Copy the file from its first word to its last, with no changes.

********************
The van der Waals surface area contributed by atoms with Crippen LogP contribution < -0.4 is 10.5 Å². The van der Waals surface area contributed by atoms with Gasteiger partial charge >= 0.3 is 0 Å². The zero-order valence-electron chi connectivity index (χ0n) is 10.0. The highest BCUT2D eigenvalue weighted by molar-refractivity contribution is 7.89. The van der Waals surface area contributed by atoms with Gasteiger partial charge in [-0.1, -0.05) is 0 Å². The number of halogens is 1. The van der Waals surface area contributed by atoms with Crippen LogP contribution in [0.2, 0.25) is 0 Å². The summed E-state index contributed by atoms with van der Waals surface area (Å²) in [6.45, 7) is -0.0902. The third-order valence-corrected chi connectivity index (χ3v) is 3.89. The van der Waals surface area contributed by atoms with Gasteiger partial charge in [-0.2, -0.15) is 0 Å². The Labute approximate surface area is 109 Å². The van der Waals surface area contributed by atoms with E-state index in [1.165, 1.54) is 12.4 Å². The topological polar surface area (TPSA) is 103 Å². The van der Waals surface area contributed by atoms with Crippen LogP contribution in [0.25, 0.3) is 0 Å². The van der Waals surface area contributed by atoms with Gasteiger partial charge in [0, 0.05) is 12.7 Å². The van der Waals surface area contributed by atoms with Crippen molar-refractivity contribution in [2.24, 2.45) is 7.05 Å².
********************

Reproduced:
The van der Waals surface area contributed by atoms with Crippen LogP contribution < -0.4 is 10.5 Å². The van der Waals surface area contributed by atoms with Gasteiger partial charge >= 0.3 is 0 Å². The zero-order valence-electron chi connectivity index (χ0n) is 10.0. The highest BCUT2D eigenvalue weighted by molar-refractivity contribution is 7.89. The van der Waals surface area contributed by atoms with Gasteiger partial charge in [-0.1, -0.05) is 0 Å². The number of halogens is 1. The van der Waals surface area contributed by atoms with Crippen LogP contribution in [0.2, 0.25) is 0 Å². The summed E-state index contributed by atoms with van der Waals surface area (Å²) in [6.45, 7) is -0.0902. The third-order valence-corrected chi connectivity index (χ3v) is 3.89. The van der Waals surface area contributed by atoms with Gasteiger partial charge in [-0.2, -0.15) is 0 Å². The Labute approximate surface area is 109 Å². The van der Waals surface area contributed by atoms with E-state index in [1.165, 1.54) is 12.4 Å². The topological polar surface area (TPSA) is 103 Å². The van der Waals surface area contributed by atoms with Crippen LogP contribution in [0.25, 0.3) is 0 Å². The van der Waals surface area contributed by atoms with Gasteiger partial charge in [0, 0.05) is 12.7 Å². The van der Waals surface area contributed by atoms with Crippen molar-refractivity contribution in [2.24, 2.45) is 7.05 Å².